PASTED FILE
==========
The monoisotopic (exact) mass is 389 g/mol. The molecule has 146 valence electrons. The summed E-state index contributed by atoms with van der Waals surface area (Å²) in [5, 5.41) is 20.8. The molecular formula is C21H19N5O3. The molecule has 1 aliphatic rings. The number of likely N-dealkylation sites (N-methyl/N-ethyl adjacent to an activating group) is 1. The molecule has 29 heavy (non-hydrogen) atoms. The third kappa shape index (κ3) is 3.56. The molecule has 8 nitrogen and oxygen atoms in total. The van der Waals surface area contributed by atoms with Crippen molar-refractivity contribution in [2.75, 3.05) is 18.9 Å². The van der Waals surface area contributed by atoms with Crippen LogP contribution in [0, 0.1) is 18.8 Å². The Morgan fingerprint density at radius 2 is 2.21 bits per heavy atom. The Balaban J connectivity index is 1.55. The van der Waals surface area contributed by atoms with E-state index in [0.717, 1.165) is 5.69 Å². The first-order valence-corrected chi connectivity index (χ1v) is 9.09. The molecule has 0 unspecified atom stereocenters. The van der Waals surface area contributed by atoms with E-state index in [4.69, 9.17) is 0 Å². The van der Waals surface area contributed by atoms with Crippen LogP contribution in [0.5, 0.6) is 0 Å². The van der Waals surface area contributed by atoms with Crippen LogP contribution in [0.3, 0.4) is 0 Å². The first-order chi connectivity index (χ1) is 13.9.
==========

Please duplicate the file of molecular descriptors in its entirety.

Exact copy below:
The monoisotopic (exact) mass is 389 g/mol. The molecule has 146 valence electrons. The summed E-state index contributed by atoms with van der Waals surface area (Å²) in [5, 5.41) is 20.8. The molecular formula is C21H19N5O3. The molecule has 1 aliphatic rings. The number of likely N-dealkylation sites (N-methyl/N-ethyl adjacent to an activating group) is 1. The molecule has 29 heavy (non-hydrogen) atoms. The third kappa shape index (κ3) is 3.56. The molecule has 8 nitrogen and oxygen atoms in total. The van der Waals surface area contributed by atoms with Crippen molar-refractivity contribution in [2.75, 3.05) is 18.9 Å². The van der Waals surface area contributed by atoms with Crippen LogP contribution in [0, 0.1) is 18.8 Å². The Morgan fingerprint density at radius 2 is 2.21 bits per heavy atom. The Balaban J connectivity index is 1.55. The van der Waals surface area contributed by atoms with E-state index in [0.717, 1.165) is 5.69 Å². The first-order valence-corrected chi connectivity index (χ1v) is 9.09. The molecule has 0 unspecified atom stereocenters. The van der Waals surface area contributed by atoms with E-state index in [4.69, 9.17) is 0 Å². The van der Waals surface area contributed by atoms with Crippen LogP contribution in [0.5, 0.6) is 0 Å². The van der Waals surface area contributed by atoms with Crippen LogP contribution in [0.3, 0.4) is 0 Å². The first-order chi connectivity index (χ1) is 13.9.